Linked by Thom Holwerda on Thu 1st Mar 2007 14:33 UTC, submitted by JCooper
Graphics, User Interfaces Hoping to get a jump on Google and other competitors, Adobe Systems plans to release a hosted version of its popular Photoshop image-editing application within six months, the company's chief executive said Tuesday. The online service is part of a larger move to introduce ad-supported online services to complement its existing products and broaden the company reach into the consumer market, Adobe CEO Bruce Chizen told CNET News.com.
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Linux support
by halfmanhalfamazing on Thu 1st Mar 2007 15:06 UTC
halfmanhalfamazing
Member since:
2005-07-23

It'd be sweet if this works seamlessly with linux OS's through whatever browser is of your choosing

Reply Score: 3

RE: Linux support
by Kroc on Thu 1st Mar 2007 15:23 UTC in reply to "Linux support"
Kroc Member since:
2005-11-10

Yes, but how are they actually going to do this, and at a decent speed? ActiveX, NSPlugin? And a web browser has reduced screenspace as it is, without ads on the screen too.

[Macro-]Adobe's history of supporting linux and other Operating Systems / Arcs with NSPlugin has been, how should it be put? Less than stellar?

Reply Score: 3

RE[2]: Linux support
by Vorbisophile on Thu 1st Mar 2007 15:36 UTC in reply to "RE: Linux support"
Vorbisophile Member since:
2006-01-06

Speed's definately the concern... what level of scratch disk are we talking as well. although it does state that it will be an 'entry-level' feature set of Photoshop, suggestive of 'not much use really'. If they did try a full version online, I'd be wondering whether there'd be some kind of payment scheme for each CPU intensive function assuming all the work is done on their end e.g. "Apply Filter X for $0.40"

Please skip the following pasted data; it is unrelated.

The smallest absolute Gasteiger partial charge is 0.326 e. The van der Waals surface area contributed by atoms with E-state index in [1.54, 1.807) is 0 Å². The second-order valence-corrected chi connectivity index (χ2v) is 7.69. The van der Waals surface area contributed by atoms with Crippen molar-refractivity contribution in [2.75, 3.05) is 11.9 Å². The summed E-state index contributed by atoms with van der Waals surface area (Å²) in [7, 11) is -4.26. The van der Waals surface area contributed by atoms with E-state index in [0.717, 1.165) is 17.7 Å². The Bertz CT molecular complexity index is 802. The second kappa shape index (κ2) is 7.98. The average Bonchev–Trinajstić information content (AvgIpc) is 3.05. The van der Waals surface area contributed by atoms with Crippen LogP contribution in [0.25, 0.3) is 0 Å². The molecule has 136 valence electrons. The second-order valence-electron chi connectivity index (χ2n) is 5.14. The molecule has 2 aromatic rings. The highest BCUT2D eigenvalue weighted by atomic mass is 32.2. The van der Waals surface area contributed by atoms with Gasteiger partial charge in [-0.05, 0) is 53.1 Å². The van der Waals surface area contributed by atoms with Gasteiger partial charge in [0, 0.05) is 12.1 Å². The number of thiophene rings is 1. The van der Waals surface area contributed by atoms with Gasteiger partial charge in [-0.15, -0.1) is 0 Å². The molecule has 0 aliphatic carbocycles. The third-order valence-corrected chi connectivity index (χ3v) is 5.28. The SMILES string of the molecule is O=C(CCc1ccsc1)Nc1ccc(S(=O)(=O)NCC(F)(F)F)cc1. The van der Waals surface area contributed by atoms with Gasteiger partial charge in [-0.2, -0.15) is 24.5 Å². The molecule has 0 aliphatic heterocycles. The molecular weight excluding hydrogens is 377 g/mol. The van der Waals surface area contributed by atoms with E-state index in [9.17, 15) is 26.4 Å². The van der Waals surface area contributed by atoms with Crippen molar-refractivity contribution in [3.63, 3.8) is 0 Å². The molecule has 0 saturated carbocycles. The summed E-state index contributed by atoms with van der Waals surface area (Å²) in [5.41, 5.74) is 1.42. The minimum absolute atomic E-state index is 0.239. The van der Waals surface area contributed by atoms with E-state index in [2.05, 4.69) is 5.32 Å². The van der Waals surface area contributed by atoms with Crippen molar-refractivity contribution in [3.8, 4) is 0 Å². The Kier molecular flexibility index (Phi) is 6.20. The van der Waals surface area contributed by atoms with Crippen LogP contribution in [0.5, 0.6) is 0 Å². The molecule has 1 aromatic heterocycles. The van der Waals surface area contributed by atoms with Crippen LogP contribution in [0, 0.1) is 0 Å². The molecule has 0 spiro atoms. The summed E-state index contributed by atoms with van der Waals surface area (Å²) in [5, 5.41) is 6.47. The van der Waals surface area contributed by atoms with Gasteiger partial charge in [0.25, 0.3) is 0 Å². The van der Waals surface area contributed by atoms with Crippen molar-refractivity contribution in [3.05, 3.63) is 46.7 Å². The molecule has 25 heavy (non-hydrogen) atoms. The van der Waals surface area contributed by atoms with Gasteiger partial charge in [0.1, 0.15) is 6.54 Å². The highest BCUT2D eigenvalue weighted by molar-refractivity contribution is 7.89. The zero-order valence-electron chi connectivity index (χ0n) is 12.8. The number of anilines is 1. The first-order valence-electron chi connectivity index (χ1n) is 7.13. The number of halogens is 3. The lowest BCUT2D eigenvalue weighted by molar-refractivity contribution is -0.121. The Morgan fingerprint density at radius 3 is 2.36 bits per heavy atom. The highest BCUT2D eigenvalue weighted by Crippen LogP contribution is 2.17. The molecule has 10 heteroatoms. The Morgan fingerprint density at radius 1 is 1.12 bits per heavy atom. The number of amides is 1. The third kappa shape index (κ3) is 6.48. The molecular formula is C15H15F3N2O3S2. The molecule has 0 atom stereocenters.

Reply Score: 1

RE[3]: Linux support
by dagw on Thu 1st Mar 2007 16:05 UTC in reply to "RE[2]: Linux support"
dagw Member since:
2005-07-06

it does state that it will be an 'entry-level' feature set of Photoshop, suggestive of 'not much use really'.

I know a lot of people who have (pirated) photoshop and all almost they do with it is crop, resize and (if necessary) rotate the image, apply auto levels, perhaps unsharp mask and sometimes print.

For all those users this could be very useful indeed.

Reply Score: 1

RE[4]: Linux support
by bolomkxxviii on Thu 1st Mar 2007 16:35 UTC in reply to "RE[3]: Linux support"
bolomkxxviii Member since:
2006-05-19

It would be better to call it "Photoshop elements - lite". There are a ton of tools out there for basic red-eye correction, cropping and resizing. Photoshop is designed for people like me. I edit LARGE images for the medical field. Adobe is doing itself a disservice lending their Photoshop name to this product.

Reply Score: 1

RE[2]: Linux support
by Moochman on Thu 1st Mar 2007 15:51 UTC in reply to "RE: Linux support"
Moochman Member since:
2005-07-06

AJAX would be my guess. Could also be Java or a sort of thin-client VNC-type deal. But probably AJAX.

Reply Score: 2

RE[3]: Linux support
by Vargol on Thu 1st Mar 2007 16:01 UTC in reply to "RE[2]: Linux support"
Vargol Member since:
2006-02-28

http://www.webware.com/8301-1_109-9689909-2.html

As Remix was written in flex, I would put my money on a repeat performance.

Reply Score: 3

RE[4]: Linux support
by Moochman on Fri 2nd Mar 2007 17:03 UTC in reply to "RE[3]: Linux support"
Moochman Member since:
2005-07-06

Of course! Here's me forgetting that Adobe owns Flash now ;) . D'oh! Okay, I'd say they will almost definitely use that then.

Reply Score: 2

why!?
by soapdog on Thu 1st Mar 2007 15:40 UTC
soapdog
Member since:
2005-07-25

Err... why would someone use this? People using photshop to work RAW files and other big size files will rather have a local desktop version than a networked one with all the roundtrips back and forth.